Conditioned taste aversion in rats with excitotoxic brain lesions

Takashi Yamamoto, Yoshiyuki Fujimoto, Tsuyoshi Shimura, Nobuyuki Sakai

Research output: Contribution to journalArticlepeer-review

208 Citations (Scopus)


Conditioned taste aversion (CTA) is well known to be a robust and long-lasting learning after a single conditioned stimulus (CS) (taste) - unconditioned stimulus (US) (malaise) pairing. The neural mechanisms of this taste aversion learning still remain to be resolved. To elucidate the basic brain mechanisms of the taste aversion leaarning, we examined the effects of lesions of various sites of the rat brain on the acquisition and retention of CTAs. Confined brain lesions were made by injections of a small amount of excitotoxic drug, ibotenic acid. CTAs were established to saccharin (CS) by pairing its ingestion with an i.p. injection of LiCl (US). Rats lacking the parabrachial nucleus (PBN) almost completely failed to acquire CTAs. The second most effective lesion was in the medial thalamus including the parvocellular part of the ventral posteromedial nucleus of the thalamus (VPMpc) and the midline part, followed by the damage of the lateral nuclear group of the amygdala including the basolateral amygdaloid nucleus. Lesions of the gustatory cortex (GC) and hippocampus induced moderate effects, but lesions in the other subnuclei of the amygdala, such as the medial and central amygdaloid nuclei, entorhinal cortex, lateral hypothalamic area, and ventromedial hypothalamic nucleus induced slight or no effects. On the other hand, paired lesions among the amygdala, medial thalamus and GC caused severe impairment of CTAs; in particular, lesions of amygdala and VPMpc completely disrupted acquisition of CTAs. These results suggest that the PBN, medial thalamus and the lateral nuclear group of the amygdala play an essential role in the formation of taste aversion learning.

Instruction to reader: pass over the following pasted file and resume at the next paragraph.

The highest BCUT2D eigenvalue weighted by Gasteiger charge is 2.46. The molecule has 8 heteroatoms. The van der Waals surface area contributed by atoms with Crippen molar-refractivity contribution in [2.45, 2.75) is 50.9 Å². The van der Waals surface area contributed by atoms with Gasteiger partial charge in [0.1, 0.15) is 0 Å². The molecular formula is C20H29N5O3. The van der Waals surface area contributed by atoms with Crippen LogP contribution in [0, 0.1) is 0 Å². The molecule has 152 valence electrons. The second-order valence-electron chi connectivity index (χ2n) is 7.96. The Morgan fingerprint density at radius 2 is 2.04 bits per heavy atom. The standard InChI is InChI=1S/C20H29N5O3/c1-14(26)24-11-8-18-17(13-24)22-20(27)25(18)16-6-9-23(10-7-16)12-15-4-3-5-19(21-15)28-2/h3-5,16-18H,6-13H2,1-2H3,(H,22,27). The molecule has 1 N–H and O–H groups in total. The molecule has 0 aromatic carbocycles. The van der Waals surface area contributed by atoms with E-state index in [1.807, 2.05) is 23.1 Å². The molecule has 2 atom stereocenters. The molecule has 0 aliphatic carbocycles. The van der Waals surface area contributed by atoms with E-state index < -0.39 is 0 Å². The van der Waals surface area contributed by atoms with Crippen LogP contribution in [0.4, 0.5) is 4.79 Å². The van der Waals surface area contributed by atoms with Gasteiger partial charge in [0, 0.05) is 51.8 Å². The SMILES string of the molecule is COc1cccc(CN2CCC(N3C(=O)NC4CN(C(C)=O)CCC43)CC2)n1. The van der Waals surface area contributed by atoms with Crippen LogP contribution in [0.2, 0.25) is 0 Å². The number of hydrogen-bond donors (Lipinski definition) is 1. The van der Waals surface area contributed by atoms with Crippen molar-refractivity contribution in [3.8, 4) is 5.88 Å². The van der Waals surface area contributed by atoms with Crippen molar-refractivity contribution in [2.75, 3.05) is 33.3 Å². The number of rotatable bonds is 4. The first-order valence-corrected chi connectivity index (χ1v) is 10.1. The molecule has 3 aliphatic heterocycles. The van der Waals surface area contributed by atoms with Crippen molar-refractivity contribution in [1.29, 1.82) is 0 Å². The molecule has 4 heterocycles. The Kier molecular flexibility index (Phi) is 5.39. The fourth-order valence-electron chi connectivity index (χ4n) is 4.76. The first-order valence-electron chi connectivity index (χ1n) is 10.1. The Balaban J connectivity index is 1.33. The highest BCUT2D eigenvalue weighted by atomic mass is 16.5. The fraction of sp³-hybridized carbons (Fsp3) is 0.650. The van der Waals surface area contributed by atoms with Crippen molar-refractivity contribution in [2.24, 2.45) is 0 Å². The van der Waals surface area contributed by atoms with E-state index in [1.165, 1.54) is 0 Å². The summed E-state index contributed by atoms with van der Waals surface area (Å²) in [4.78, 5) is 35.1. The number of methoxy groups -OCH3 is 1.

Original languageEnglish
Pages (from-to)31-49
Number of pages19
JournalNeuroscience Research
Issue number1
Publication statusPublished - 1995 Mar


  • Brain
  • Conditioned taste aversion
  • Ibotenic acid
  • Learning
  • LiCl
  • Saccharin


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